The son of Boston Celtics coach Doc Rivers, Austin is the top-ranked high school player in the country, averaging 29.2 points and 6.1 rebounds per game this season. He has committed to Duke.Read More Below
In today's youth-obsessed culture, scouts are quick to anoint high school players as the next big thing. Teenagers are touted as draft prospects. Prep athletes compared to NBA superstars. Newcomers are overexposed and overhyped, and fans often unrealistically expect them to flourish immediately.
For Winter Park's Austin Rivers, the hype may be justified. He's the nation's top-ranked recruit, an all-everything shooting guard who can seemingly score from anywhere. He's been billed as a natural leader, and coming off last Saturday's 63-57 victory over DeLand, has pulled the Wildcats to within two wins of their second consecutive Florida state championship. Analysts have showered him with praise.
"I've always just played my game," he said. "I let everybody else decide what I am and what I'm not."
His game does his talking for him, as he's been nearly unstoppable on the court. He's an explosive ballhandler, deadly accurate three-point threat and excellent finisher around the basket. His pure athleticism is unparalleled, and he's shown an uncanny ability to create his own shot, using his 79-inch wingspan to outmaneuver smaller defenders. Entering Friday's matchup with Columbus, he was averaging 29.2 points and 6.1 rebounds per game.
His scoring was coveted in college circles, and he originally committed to Florida in 2008. He changed his mind last April, though, committing to Duke just five months later. He cited program tradition, familiarity with the system and a budding relationship with Blue Devils coach Mike Krzyzewski as the primary reasons for his switch.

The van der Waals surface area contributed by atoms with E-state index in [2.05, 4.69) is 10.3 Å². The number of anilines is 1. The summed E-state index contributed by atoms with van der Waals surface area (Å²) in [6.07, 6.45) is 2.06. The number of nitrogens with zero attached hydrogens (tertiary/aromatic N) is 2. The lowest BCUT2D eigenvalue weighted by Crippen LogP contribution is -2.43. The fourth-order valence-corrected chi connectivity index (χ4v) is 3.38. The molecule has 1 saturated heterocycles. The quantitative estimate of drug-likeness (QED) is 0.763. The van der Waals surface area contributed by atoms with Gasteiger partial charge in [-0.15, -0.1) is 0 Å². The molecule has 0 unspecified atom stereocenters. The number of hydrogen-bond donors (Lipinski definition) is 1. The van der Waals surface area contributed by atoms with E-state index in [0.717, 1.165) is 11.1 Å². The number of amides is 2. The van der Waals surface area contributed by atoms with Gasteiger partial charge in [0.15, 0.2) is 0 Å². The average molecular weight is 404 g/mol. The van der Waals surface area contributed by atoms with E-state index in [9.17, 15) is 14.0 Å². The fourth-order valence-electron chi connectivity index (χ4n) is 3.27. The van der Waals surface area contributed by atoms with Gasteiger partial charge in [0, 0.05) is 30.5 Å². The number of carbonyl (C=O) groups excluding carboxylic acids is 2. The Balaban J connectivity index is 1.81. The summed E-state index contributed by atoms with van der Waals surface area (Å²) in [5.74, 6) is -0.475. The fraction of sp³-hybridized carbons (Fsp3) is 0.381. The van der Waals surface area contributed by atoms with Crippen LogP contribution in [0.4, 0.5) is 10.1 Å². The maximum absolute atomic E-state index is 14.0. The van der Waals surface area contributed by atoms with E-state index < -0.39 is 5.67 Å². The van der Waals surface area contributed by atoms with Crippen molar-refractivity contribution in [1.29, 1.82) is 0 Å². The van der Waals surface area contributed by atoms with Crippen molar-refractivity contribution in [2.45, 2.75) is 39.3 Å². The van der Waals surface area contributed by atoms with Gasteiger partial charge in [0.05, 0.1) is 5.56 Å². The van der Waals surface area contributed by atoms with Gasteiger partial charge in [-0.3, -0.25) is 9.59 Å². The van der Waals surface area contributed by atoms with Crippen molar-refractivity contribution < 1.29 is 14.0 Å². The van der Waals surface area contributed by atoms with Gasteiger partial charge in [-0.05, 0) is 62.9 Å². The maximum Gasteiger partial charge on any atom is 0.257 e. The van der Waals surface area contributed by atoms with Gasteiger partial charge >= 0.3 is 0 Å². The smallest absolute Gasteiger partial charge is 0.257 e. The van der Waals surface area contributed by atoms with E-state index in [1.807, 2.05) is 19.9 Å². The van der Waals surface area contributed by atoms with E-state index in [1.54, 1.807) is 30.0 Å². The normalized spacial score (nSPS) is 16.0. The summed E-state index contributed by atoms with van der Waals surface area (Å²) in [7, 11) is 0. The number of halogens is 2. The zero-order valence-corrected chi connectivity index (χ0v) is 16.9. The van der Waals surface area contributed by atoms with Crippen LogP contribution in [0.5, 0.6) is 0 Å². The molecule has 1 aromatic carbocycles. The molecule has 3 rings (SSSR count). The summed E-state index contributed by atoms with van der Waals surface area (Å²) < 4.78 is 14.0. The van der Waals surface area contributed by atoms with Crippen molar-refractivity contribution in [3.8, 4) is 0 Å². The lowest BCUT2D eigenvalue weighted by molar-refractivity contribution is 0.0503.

"[Coach K] helps me with everything," he said. "We talk about life, video games, girls. Anything that's on our minds."
They also talk about Rivers' role next season, as he'll join a Blue Devils team that should be considered a favorite again in 2012. Duke will likely return Seth Curry, Andre Dawkins and Mason Plumlee, among others, and will add four-star forward Michael Gbinje. Despite a talented surrounding cast, Rivers will be asked to carry much of the offensive load.
He'll also be counted on to follow in Kyrie Irving's precocious footsteps. The freshman point guard was averaging more than 17 points and five assists per game before he was sidelined by a toe injury in December, and the two could form a lethal backcourt tandem if Irving doesn't declare for the NBA draft. Though he has yet to announce his plans, his immediate impact has inspired Rivers for his arrival to campus.
"Seeing Coach K putting so much trust in a freshman to lead the team shows what they believe in," he said. "I feel like next year, he will trust that I can lead this team."
Until then, Dukies can take stock in his basketball pedigree. Austin is the son of Doc Rivers, the current Celtics head coach and former guard for the Hawks, Clippers, Knicks and Spurs. He credits his father for much of his player development, and his father's lessons have helped him progress from an all-state talent to the Florida Player of the Year.
More importantly, they've taught him to "never settle," a phrase Austin considers his guiding motto. His insatiable approach to the game could pay major dividends in Durham next March.
"My own expectations are a lot greater than other people's," he said. "There's always something out there for me to achieve."